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Covered Bonds Could Be a Viable Alternative to CMBS
A financing vehicle that has been used in Europe since it was invented in Prussia in 1769 is finding its way to American shores as a replacement for commercial mortgage-backed securities (CMBS). The vehicle is known as covered bonds, which is a securitized debt instrument backed by a pool of top-quality assets, primarily mortgages. What is different about covered bonds is that the assets – known as a cover pool – are maintained on the issuer’s balance sheet. This acts as a safety measure because the issuer is less likely to underwrite loans that carry significant risk.
Currently, the United States has no established market for covered bonds, although they are a $3 trillion business in Europe. In July, the House Financial Services Committee approved a bill that would establish a regulatory framework for covered bonds. Although the bill just missed being included in the Dodd-Frank financial reform overhaul, the consensus is that the legislation could win House and Senate approval in 2011.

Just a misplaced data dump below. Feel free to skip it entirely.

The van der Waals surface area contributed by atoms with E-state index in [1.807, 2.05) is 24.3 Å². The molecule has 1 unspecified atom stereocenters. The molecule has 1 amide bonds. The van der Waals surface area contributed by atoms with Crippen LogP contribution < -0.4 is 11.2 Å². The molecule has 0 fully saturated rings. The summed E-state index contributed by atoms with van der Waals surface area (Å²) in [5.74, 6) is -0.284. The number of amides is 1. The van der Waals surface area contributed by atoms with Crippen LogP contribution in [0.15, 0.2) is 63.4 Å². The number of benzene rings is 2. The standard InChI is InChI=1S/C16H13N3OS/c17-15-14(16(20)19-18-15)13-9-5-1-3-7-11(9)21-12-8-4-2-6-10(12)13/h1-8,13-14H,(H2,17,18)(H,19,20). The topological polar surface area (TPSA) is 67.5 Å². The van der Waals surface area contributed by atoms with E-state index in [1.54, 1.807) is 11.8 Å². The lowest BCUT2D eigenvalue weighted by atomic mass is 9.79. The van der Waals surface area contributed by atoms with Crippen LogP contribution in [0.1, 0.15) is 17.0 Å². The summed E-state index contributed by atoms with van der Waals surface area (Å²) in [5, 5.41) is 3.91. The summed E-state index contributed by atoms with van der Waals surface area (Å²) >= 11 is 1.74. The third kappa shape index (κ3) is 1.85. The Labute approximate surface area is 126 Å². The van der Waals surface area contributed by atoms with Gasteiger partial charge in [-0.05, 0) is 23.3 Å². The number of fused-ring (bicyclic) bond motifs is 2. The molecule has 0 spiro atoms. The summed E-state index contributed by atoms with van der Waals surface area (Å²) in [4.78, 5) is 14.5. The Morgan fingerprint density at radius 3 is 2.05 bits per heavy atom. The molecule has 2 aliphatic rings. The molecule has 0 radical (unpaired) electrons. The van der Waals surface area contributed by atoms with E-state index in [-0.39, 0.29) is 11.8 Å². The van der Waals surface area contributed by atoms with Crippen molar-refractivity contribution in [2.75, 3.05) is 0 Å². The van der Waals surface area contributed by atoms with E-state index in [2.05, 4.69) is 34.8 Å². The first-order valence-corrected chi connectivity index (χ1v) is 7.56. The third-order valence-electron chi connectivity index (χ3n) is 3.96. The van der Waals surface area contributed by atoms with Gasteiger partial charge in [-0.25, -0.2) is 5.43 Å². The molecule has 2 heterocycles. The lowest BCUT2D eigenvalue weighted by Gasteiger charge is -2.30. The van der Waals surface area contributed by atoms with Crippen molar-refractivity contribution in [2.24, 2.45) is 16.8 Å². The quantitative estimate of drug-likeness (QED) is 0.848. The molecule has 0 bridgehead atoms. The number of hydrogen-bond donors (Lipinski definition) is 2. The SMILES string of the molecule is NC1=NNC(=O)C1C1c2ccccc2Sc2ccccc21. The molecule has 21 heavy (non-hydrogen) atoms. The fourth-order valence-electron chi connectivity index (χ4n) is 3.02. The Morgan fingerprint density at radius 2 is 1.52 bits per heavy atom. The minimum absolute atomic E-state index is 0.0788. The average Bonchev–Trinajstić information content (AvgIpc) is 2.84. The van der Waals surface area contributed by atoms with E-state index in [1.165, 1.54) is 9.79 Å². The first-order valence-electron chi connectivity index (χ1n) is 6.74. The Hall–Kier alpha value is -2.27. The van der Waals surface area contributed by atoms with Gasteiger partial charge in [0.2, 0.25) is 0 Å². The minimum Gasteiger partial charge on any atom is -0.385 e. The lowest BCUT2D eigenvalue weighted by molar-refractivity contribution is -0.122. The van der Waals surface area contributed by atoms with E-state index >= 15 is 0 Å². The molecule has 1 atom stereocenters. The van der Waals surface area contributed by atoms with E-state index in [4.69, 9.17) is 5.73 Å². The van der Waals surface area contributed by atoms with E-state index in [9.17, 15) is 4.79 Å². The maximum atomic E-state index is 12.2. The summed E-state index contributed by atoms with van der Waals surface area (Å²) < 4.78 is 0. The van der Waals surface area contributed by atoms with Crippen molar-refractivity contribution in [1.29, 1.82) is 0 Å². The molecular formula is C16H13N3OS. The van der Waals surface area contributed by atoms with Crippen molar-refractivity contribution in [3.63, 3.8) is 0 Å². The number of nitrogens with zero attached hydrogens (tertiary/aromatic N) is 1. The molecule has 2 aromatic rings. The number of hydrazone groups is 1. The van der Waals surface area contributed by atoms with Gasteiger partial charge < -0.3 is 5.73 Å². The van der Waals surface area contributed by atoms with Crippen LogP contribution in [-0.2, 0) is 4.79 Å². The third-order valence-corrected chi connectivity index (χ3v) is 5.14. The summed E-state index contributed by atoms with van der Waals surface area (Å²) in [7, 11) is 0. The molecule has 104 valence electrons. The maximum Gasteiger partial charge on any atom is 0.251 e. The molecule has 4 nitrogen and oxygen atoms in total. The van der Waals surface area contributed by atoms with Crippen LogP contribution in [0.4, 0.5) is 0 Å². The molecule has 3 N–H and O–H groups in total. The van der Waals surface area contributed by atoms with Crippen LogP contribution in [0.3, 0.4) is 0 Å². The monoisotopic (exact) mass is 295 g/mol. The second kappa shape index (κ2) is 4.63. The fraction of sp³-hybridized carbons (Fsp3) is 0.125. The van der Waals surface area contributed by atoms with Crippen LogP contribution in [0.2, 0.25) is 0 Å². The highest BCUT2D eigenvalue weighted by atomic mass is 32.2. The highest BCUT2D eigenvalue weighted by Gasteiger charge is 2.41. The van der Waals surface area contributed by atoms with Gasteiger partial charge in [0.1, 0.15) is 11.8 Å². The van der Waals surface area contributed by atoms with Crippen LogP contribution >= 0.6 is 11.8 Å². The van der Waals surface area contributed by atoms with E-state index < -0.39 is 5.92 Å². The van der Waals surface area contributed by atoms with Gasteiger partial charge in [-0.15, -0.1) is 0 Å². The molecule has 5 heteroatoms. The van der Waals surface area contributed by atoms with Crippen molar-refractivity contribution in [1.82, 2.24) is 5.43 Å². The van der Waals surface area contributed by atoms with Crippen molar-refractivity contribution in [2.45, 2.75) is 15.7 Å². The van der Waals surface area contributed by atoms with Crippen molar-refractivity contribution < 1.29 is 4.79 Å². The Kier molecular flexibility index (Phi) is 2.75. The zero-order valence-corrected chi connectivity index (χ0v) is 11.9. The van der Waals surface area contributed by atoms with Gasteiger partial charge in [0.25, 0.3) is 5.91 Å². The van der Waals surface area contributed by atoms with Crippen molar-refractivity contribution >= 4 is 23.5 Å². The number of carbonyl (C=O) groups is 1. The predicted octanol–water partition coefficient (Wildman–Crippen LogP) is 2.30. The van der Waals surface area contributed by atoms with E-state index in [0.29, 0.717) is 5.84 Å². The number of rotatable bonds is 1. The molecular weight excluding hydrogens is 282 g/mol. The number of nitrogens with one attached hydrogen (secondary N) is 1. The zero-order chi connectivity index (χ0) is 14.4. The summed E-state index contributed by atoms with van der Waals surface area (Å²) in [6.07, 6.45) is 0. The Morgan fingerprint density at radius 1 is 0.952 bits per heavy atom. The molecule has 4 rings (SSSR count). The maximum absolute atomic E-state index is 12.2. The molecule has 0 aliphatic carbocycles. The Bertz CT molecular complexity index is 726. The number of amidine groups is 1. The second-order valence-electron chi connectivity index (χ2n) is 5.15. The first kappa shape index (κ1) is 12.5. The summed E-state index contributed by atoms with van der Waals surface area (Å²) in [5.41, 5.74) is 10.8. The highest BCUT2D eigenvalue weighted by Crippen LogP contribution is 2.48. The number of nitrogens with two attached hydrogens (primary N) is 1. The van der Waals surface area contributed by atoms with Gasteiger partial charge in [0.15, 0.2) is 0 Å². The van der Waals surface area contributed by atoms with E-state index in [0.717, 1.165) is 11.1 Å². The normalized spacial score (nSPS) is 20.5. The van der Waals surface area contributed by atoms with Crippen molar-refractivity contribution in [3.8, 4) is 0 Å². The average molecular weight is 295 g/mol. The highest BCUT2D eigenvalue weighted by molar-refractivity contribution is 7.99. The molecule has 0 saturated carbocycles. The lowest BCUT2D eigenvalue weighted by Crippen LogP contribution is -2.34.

“We have seen the difficulties wrought by the complexity of securitizations,” said Bert Ely, a financial and monetary policy consultant. “Covered bonds, on the other hand, are a very clean and simple tool. A bank makes a loan, keeps the loan on its books, and issues a covered bond. There is no sale and resale of mortgages.” With a covered bond, several elements protect the bondholder. All assets in the covered pool are subject to monthly monitoring by an independent third party. If one of the loans becomes non-performing, the issuer must remove it and replace it with a loan that is performing. Thanks to the safety features, the majority of covered bonds enjoy a triple-A rating.
Despite the fact that many in the investment community support covered bonds, the Federal Deposit Insurance Company (FDIC) has some concerns about them. Primary is the fact that the pools are over-collateralized – sometimes by as much as three times the bonds’ face value. The FDIC wants access to these assets when a bankruptcy occurs. The FDIC argues that if the cover pools protect the bulk of the banks’ assets from being claimed, the depositors are being asked to take on too much risk. “We support covered bond legislation, but not at the expense of our obligation to protect the deposit insurance fund,” said the FDIC’s Michael H. Krimminger.